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Senate approves funding bill by voice vote to avert shutdown

The Senate passed a one-week stopgap bill on Friday, hours ahead of a government shutdown deadline. 

Senators passed the bill by a voice vote, moving the funding deadline from the end of the day Friday to Dec. 18.

The one-week continuing resolution (CR) already passed the House on Wednesday, meaning it now goes to President TrumpDonald TrumpDemocrats, activists blast reported Trump DOJ effort to get journalists' phone records Arizona secretary of state gets security detail over death threats surrounding election audit Trump admin got phone records of WaPo reporters covering Russia probe: report MORE’s desk, where he’ll need to sign it by midnight. 

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Though a shutdown is averted for now, negotiators are still trying to lock down a mammoth agreement that would include the 12 fiscal 2021 bills and fund the government until Oct. 1, 2021. 

“I remain hopeful that essential progress on these items will continue. We ought to pass a full-year funding measure and I hope our committees in the Senate and House can complete their work and deliver legislation next week,” said Senate Majority Leader Mitch McConnellAddison (Mitch) Mitchell McConnellBiden to meet with 6 GOP senators next week GOP is consumed by Trump conspiracy theories The Hill's Morning Report - Presented by Emergent BioSolutions - Upbeat jobs data, relaxed COVID-19 restrictions offer rosier US picture MORE (R-Ky.). 

Top appropriators and members of leadership have been locked in behind-the-scenes talks for weeks to try to work out an agreement. They already passed two CRs — Friday’s and a measure that passed at the end of September to get the government past the start of the 2021 fiscal year that started on Oct. 1. 

Senate Appropriations Committee Chairman Richard ShelbyRichard Craig ShelbyRepublicans embrace Trump in effort to reclaim Senate Top Senate Democrat announces return of earmarks Senate GOP keeps symbolic earmark ban MORE (R-Ala.) said that the mammoth funding deal is largely down to the last hurdle: how to cover the cost of a Veterans Affairs health care program.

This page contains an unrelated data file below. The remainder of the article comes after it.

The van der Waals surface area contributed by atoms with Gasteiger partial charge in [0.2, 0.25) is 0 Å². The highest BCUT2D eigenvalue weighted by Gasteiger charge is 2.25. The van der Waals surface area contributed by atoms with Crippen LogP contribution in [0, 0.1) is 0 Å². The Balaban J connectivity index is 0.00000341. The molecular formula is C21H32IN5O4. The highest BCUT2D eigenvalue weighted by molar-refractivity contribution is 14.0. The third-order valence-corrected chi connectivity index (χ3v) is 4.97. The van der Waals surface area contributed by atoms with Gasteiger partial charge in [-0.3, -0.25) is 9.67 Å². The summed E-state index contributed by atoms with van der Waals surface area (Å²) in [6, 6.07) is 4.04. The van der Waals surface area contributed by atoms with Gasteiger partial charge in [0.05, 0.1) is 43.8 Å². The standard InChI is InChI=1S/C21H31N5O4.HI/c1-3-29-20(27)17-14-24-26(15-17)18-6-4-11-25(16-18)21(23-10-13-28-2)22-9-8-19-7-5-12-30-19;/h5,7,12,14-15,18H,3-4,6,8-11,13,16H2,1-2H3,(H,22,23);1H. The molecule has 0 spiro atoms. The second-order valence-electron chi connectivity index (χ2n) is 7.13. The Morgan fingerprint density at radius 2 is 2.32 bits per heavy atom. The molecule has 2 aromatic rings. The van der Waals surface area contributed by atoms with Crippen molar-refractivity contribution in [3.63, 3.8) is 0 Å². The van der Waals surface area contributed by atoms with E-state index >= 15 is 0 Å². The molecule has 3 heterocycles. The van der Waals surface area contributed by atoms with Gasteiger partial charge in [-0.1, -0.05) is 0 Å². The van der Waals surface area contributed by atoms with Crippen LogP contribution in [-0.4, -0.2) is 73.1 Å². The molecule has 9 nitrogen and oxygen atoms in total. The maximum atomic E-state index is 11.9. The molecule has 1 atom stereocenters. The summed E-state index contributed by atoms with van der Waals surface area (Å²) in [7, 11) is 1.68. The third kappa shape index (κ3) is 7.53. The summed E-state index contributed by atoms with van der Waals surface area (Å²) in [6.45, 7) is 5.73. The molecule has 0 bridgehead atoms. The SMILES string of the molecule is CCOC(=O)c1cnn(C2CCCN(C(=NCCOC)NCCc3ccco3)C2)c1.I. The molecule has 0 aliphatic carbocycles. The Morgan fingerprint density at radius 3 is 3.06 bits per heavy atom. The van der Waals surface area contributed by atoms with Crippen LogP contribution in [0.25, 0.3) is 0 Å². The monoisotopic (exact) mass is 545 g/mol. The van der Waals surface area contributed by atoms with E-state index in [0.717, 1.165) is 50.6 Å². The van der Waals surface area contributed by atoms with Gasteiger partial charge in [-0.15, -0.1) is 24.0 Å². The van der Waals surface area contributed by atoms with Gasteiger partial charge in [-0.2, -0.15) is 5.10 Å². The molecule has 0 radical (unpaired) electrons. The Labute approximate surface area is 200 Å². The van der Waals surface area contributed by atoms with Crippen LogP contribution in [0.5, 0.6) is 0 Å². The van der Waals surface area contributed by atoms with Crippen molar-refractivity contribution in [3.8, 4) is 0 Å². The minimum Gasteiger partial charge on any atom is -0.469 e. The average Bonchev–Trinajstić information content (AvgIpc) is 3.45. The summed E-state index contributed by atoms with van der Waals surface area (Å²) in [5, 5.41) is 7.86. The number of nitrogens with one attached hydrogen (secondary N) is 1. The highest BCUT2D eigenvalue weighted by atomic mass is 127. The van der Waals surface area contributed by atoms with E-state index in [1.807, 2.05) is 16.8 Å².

"The omnibus is moving along. We're trying to work out the veterans health," Shelby said. "That's the big one right now. It's the only big one."

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The bill’s passage on Friday wasn’t without drama. 

Sen. Rand PaulRandal (Rand) Howard PaulTim Scott sparks buzz in crowded field of White House hopefuls Sherrod Brown calls Rand Paul 'kind of a lunatic' for not wearing mask Overnight Health Care: WHO-backed Covax gets a boost from Moderna MORE's (R-Ky.) decision to slow-walk the National Defense Authorization Act (NDAA) initially sparked speculation that the CR could go down to, or potentially over, the deadline. The NDAA ultimately passed with 84 votes, well over the amount needed to overturn a veto, on Friday afternoon. 

Sen. John ThuneJohn Randolph ThuneCheney fight stokes cries of GOP double standard for women Trump muddles Republican messaging on Afghanistan The Memo: Trump's critics face wrath of GOP base MORE (R-S.D.) appeared uncertain that Congress would be able to pass a bill just hours earlier. 

“Neither side is blinking,” he said. “There’s either going to be a bunch of stuff or nothing."

The issues with quick passage of the CR came from both sides of the aisle. A group of GOP senators wanted votes on legislation related to preventing future government shutdowns, but ultimately backed down on Friday. 

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Sens. Bernie SandersBernie SandersGOP is consumed by Trump conspiracy theories Manchin on collision course with Warren, Sanders Sanders on Cheney drama: GOP is an 'anti-democratic cult' MORE (I-Vt.) and Josh HawleyJoshua (Josh) David HawleyTrump plugs Hawley's new book over tech industry Cheney drama exposes GOP's Trump rifts Pollster Frank Luntz: 'I would bet on' Trump being 2024 GOP nominee MORE (R-Mo.) are also pushing for a second round of stimulus checks. While they agreed to let the CR pass on Friday — because leadership went down to the deadline they needed cooperation from every senator — they warned that they were digging in for a fight next week ahead of the new Dec. 18 deadline. 

"I am not one of the members of the Senate who shuts down, does this or does that and keeps you here for the weekend. I don't do that," Sanders said. "But this I want to say right now, I am prepared to withdraw my objection at this moment, but I will not be prepared to withdraw an objection next week." 

Updated 2:21 p.m.